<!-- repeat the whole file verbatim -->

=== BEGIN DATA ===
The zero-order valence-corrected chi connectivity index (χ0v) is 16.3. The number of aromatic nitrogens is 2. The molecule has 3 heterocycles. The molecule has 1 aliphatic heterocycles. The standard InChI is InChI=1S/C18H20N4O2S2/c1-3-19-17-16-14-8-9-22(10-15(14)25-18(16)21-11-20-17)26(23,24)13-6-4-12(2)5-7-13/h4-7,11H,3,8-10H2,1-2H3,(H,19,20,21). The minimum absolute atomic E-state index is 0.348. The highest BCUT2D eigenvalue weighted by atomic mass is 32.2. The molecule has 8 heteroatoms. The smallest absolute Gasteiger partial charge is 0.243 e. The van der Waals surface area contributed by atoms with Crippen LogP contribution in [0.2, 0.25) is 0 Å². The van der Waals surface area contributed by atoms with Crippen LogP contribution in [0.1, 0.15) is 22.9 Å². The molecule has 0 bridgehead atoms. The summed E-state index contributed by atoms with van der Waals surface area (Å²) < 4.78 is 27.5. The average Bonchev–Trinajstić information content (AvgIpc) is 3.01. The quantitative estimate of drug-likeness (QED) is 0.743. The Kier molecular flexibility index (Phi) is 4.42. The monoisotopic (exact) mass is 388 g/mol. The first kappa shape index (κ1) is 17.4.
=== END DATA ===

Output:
The zero-order valence-corrected chi connectivity index (χ0v) is 16.3. The number of aromatic nitrogens is 2. The molecule has 3 heterocycles. The molecule has 1 aliphatic heterocycles. The standard InChI is InChI=1S/C18H20N4O2S2/c1-3-19-17-16-14-8-9-22(10-15(14)25-18(16)21-11-20-17)26(23,24)13-6-4-12(2)5-7-13/h4-7,11H,3,8-10H2,1-2H3,(H,19,20,21). The minimum absolute atomic E-state index is 0.348. The highest BCUT2D eigenvalue weighted by atomic mass is 32.2. The molecule has 8 heteroatoms. The smallest absolute Gasteiger partial charge is 0.243 e. The van der Waals surface area contributed by atoms with Crippen LogP contribution in [0.2, 0.25) is 0 Å². The van der Waals surface area contributed by atoms with Crippen LogP contribution in [0.1, 0.15) is 22.9 Å². The molecule has 0 bridgehead atoms. The summed E-state index contributed by atoms with van der Waals surface area (Å²) < 4.78 is 27.5. The average Bonchev–Trinajstić information content (AvgIpc) is 3.01. The quantitative estimate of drug-likeness (QED) is 0.743. The Kier molecular flexibility index (Phi) is 4.42. The monoisotopic (exact) mass is 388 g/mol. The first kappa shape index (κ1) is 17.4.